Beijing hopes for Bolivia stability

By Global Times – Agencies Source:Global Times - AFP Published: 2019/11/11 22:53:41

Resolve differences within constitution and laws

Police officers take part in a march to protest against Bolivian President Evo Morales with a sign reading "Bolivians more united than ever" in Santa Cruz, Bolivia on Saturday. Photo: AFP

China hopes that relevant parties in Bolivia can resolve their differences peacefully within the framework of the constitution and laws, Chinese Foreign Ministry spokesperson Geng Shuang said Monday in response to the resignation of Bolivian president Evo Morales.

China hopes Bolivia could restore social stability as soon as possible, Geng said.

Morales said Sunday that new elections will be held after the Organization of American States (OAS) recommended that the disputed October 20 vote be canceled.

"China has noted the changes in the situation in Bolivia. We hope that relevant parties in Bolivia can resolve their differences peacefully within the framework of the constitution and laws," Geng said during a daily press briefing.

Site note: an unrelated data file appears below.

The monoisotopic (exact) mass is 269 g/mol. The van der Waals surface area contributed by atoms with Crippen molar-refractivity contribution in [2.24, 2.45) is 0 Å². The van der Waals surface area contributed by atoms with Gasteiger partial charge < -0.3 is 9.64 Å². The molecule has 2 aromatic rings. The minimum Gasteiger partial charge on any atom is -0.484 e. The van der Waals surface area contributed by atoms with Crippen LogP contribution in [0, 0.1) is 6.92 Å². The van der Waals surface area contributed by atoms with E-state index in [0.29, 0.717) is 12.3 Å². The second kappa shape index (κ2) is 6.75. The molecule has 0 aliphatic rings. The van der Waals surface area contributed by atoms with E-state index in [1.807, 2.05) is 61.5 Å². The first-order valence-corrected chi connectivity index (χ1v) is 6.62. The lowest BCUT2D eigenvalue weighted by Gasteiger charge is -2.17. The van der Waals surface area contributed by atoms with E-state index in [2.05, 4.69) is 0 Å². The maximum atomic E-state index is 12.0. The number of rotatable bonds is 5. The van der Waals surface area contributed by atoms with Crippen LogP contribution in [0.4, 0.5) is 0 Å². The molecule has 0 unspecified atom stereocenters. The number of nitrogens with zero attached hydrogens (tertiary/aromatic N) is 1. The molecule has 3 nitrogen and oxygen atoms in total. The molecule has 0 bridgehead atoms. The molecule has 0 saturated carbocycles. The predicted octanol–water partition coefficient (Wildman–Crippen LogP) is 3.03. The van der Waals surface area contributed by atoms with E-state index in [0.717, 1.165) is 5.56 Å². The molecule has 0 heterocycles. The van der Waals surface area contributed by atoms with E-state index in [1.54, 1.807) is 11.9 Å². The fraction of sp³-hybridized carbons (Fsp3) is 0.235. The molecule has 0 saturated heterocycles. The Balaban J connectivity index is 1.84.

"I reported to the world and to the Bolivian people that a police officer had publicly announced that he had been instructed to carry out an illegal arrest warrant against me," ­Morales tweeted late Sunday. "Violent groups also attacked my house. Coups are undermining the rule of law."

In Bolivia, violent clashes continued for weeks between anti-government protesters and supporters of Morales, after a contested presidential election last month, CGTN reported.

Protesters squared off in cities and towns across the country and at least three people have been killed since violent clashes broke out.

The international community voiced concerns over the unrest in Bolivia.

UN Secretary-General Antonio Guterres urged Sunday all parties involved in Bolivia to refrain from violence, reduce ­tensions and exercise maximum restraint, a spokesman for Guterres said in a statement.

Guterres also called on all actors to commit to a peaceful resolution of the current crisis and to ensure a transparent and credible rerun of elections.

Morales resigned Sunday after the military demanded his departure. The vice president, Alvaro Garcia Linera, and Senate president, Adriana Salvatierra, also resigned.

The resignation of Morales followed weeks of mass protests. 

The move comes after the opposition and some civic movements condemned Morales for fraud in the presidential election on October 20. 

A report released by the OAS said Sunday that Bolivia's recent general election had falsified signatures and suggested that the results should be annulled and a new election be held.

Morales said that the legislature will meet with political forces to establish the election procedures for the new members of the country's Supreme Electoral Tribunal.


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